Lab scientist in Cape Town, South Africa; the IMF study finds South Africa has one of the most gender-equal environments in the region (photo: Resolution Productions Blend Images/Newscom)

New IMF Study, Data Tool, Assess Fiscal Policies to Tackle Gender Inequality

July 28, 2016

  • Spending and tax policies can promote fair treatment of men and women
  • IMF study highlights how countries have adjusted fiscal policies to fight bias against women
  • New IMF online database measures gender equality around the world

The IMF has conducted the first-ever global review of policymakers’ use of tax and spending policies to promote gender equality and has released an online database toolkit of gender equality indicators worldwide.

The IMF project outlines the economic rationale for gender budgeting—the use of fiscal policy and administration to promote gender equality and girls’ and women’s development. An overview highlights successful gender budgeting practices, summarizes key country case studies, and offers fiscal policy implications. Six regional country surveys present case studies for countries where gender budgeting was undertaken.

Researchers and students have free access to the online toolkit, which includes data on 60 case studies on gender budgeting efforts along with two time-consistent indices of gender equality, spanning 1990–2013 and covering most countries in the world (see map). The toolkit can be used to investigate the relationship between countries that have implemented policies to improve gender equality and the gender equality indices.

Gender inequality in economic opportunities persists worldwide, according to IMF research, which finds eliminating gender inequality can lead to faster economic growth, a higher quality of life, and women’s economic and political empowerment.

Promising results

The study finds that gender budgeting can promote gender equality through well-structured fiscal policies and adequate and properly monitored spending on gender-related goals. The specific policies vary, depending on a country’s level of development and fiscal structure. In some countries, gender budgeting has inspired fiscal policies in key areas of the budget, such as education, health, and infrastructure, that contributed to the achievement of gender-related goals; and improved systems of accountability for public spending for gender-related purposes.

Successful gender budgeting efforts share the following key characteristics, according to the study:

Gender budgeting goals are aligned with other national development plans. For developing countries, aligning the goals of gender budgeting efforts to national development plans (e.g., Rwanda and Uganda) helps ensure that gender-related objectives are clear and ambitious, and have support to be incorporated into budget policies and programs.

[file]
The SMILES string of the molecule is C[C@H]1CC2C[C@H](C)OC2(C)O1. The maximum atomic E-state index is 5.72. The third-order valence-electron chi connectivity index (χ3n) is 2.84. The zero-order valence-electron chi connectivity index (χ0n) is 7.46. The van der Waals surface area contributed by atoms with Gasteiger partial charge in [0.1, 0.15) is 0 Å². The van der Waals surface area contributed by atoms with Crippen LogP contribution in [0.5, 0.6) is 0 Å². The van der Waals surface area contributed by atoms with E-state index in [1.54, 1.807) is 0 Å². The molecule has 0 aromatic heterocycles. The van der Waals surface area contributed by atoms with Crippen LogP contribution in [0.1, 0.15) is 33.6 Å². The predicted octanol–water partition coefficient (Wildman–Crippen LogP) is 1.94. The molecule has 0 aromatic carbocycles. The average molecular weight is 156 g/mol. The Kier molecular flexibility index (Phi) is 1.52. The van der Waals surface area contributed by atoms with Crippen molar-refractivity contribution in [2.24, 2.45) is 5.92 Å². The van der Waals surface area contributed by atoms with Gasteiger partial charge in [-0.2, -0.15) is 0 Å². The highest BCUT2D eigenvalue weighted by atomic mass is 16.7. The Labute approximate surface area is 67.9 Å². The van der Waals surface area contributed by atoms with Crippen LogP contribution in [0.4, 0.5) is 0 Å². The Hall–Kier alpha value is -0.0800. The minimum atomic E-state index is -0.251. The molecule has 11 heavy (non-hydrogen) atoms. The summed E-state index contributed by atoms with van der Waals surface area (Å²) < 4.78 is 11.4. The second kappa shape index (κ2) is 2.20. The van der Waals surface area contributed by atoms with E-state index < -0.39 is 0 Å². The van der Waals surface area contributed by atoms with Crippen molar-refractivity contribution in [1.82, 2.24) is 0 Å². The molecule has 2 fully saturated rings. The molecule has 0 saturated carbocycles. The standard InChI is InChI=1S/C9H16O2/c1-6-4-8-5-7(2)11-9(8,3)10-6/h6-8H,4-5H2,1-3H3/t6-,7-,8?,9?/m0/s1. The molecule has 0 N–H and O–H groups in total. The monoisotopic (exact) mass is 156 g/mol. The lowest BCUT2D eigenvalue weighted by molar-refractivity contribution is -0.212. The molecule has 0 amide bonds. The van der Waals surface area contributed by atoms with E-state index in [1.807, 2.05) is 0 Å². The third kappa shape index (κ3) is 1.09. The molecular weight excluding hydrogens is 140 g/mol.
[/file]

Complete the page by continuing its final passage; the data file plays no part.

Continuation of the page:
Ministries of finance play a critical role, as do parliaments and spending ministries. Gender budgeting efforts led to meaningful fiscal policy changes only when they had the support of the political center of fiscal decision making (e.g., Austria and Kerala state, India).

International organizations, civil society, and academic researchers provide crucial technical assistance and financial support. Civil society and academic researchers also play a supporting—and, at times, catalytic—role (e.g., Mexico and Tanzania).

Policies are underpinned by strong monitoring: Effective gender budgeting efforts rely on governments improving policies and programs over time, so monitoring progress is crucial (e.g., Rwanda).

Gender goals

In developing countries, gender budgeting efforts should continue to address key gender-related education and health goals as well as public infrastructure deficiencies, such as household access to clean water or electricity, that impose high unpaid work burdens on girls and women. Gender budgeting efforts can also contribute to improved administration of justice, law, and order, to help reduce violence against girls and women. And finally, gender budgeting can highlight the role that restructuring of income tax and indirect tax systems can play in the achievement of gender-related goals.

Strengthened commitment by fiscal policymakers and governmental bureaucracies to incorporating gender equality goals into fiscal policies and programs has the potential to reap large rewards for individual countries and the global economy.

The gender inequality indices were derived from modified approaches to two UNDP gender equality indices, using data from the World Bank’s gender data portal.

The project is part of a broader IMF program on macroeconomic policy in low-income countries, supported by the United Kingdom’s Department for International Development.

IMF staff will present the results of the study at an IMF conference on Fiscal Policies and Gender Equality on November 7, 2016.